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Is it Time to Rethink the Olympic Games?

The Summer Olympic Games in Rio are now over but from September 7-18, the Paralympics will be taking over the world’s sports spotlight. Of course the financial crisis for Brazil is continuing and on August 31 the Brazilian senate finally impeached elected president Dilma Rousseff. Yet in spite of earlier grumblings that the Paralympic Games would be cancelled, it appears they will go forward after all.

These recent games have been fraught with problems that are not tied just to Brazil. They shed light on the growing concern expressed by a number of potential future host cities. The money required to hold the games is already obscene and the oft-used response that the games bring in money to cover those expenses has been proved false time and time again.

Pictures of the wonderous “legacy” projects from many of the Olympic host sites for both the summer and winter games, including the 1936 German Games up through recent ones show expensive one-time-use facilities in abject ruin. Although always intended to be converted into post-game use for the host country’s citizens, few of them ever make the required Cinderella transformation.

To build the sports equivalent of Camelot every two years to provide us with that “one shining moment” – the grand spectacle of the world’s elite Olympic and Paralympic athletes competing in high-powered performances for those few precious days – drains even the wealthiest bank accounts.

David Goldblatt, author of “The Games: A Global History of the Olympics,” has written perhaps the best explanation of this change in support. Published in Quartz, a magazine covering the new global economy (, it was written just prior to the Summer Games in Rio. He uses the city as his example, saying that what happens after the cameras and athletes leave the Olympic village in Rio will be totally different from the televised version of the city.

Listing Rio as a “disastrous model of urban development and planning,” he says it’s a “disaster 30 years in the making.” Rio, he maintains is like almost all prior host cities and won’t see any real rise in “growth, employment, wages or tourism. Instead, the new infrastructure and housing left behind in host cities are “overwhelmingly focused on neighborhoods that are already super wealthy.” Goldblatt lists the example of Olympic athletes villages that turn into expensive gated communities or, as in Athens, that turn into a poverty-stricken ghetto.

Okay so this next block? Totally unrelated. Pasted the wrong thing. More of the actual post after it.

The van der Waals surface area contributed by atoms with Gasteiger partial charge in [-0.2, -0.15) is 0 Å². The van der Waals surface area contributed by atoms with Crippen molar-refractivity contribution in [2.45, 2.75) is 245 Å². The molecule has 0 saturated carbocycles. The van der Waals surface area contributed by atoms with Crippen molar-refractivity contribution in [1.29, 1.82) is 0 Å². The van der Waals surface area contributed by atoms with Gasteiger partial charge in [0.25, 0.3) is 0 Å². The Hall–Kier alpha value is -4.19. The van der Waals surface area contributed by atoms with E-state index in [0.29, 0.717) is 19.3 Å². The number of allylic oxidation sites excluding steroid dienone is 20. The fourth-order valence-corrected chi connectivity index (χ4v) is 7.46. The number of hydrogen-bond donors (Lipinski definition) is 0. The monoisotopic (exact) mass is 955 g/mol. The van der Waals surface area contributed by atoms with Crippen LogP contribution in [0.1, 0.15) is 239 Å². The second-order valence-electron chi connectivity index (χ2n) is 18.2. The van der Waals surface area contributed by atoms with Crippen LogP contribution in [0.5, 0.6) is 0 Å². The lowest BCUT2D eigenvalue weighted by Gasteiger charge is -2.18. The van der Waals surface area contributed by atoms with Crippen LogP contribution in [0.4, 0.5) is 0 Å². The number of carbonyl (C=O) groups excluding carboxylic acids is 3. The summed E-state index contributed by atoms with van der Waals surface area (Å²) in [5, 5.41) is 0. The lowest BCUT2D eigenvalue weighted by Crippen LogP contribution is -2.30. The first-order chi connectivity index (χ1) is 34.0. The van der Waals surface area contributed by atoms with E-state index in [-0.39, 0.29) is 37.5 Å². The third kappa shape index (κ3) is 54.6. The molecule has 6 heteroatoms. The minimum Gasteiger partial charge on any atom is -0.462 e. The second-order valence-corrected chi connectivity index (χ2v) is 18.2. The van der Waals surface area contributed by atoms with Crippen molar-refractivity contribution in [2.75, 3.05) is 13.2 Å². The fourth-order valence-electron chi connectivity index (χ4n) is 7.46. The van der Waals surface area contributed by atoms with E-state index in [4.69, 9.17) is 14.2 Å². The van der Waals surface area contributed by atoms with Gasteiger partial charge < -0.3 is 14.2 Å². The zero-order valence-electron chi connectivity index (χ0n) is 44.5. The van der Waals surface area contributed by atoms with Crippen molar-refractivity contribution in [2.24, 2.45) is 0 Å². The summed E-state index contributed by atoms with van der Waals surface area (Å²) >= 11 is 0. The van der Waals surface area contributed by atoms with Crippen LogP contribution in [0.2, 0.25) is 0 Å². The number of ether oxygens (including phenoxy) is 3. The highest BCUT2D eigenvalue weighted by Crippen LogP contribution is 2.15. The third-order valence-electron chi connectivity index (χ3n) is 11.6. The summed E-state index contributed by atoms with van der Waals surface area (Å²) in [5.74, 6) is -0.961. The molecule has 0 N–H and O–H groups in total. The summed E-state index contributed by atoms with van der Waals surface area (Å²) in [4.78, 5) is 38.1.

In cities big enough to handle such a production, there is very little available space to build. As a result, poor neighborhoods are targeted for demolition, often through forced evictions with massive displacement of residents into even worse conditions. Much of the excessive and spiraling costs attached to hosting the games are also due to corruption in the host bidding process as well as the construction of the facilities. And don’t forget ugly nationalism in the form of propaganda, homophobia and doping schemes for a superior medal count as seen at the 2014 Winter Games in Sochi, Russia.

There are many now calling for the Olympics to select a permanent site, maybe even in Greece to honor the origin of the games or elsewhere. Another option would be to use a network of cities globally that aren’t necessarily in the same country. Goldblatt says that there are many already demonstrated examples of ways that a smaller, more compartmentalized competition setup can work effectively. One such example is the World Cup that often uses eight-to-twelve co-hosts. A number of past host sites already have many of the geographic requirements for winter sports or for boating available with facilities already in place that can be a number of miles away from the rest of the celebrations taking place.

Acknowledging that these ideas can also bring problems of their own, still he notes that the number of really serious bidders to host the games is in “vertiginous decline.” There were only two bids for the 2022 Winter Games that will be held in Beijing, the only city to date that has hosted both the summer and winter games. There are five finalists to host the 2024 Summer Games: Los Angeles, Rome, Paris, Budapest and Hamburg. Of the five, the new mayor of Rome is strongly opposed to the bid placed before she was elected and would like to pull out of the running for economic reasons, and Goldblatt characterizes Budapest as a “lightweight.”

There is a real concern that the Olympics may not survive long-term without some change, whether it’s a change of scenery or a change in the way the process is handled. We would like to know what you think needs to happen. Send us your thoughts at [email protected].



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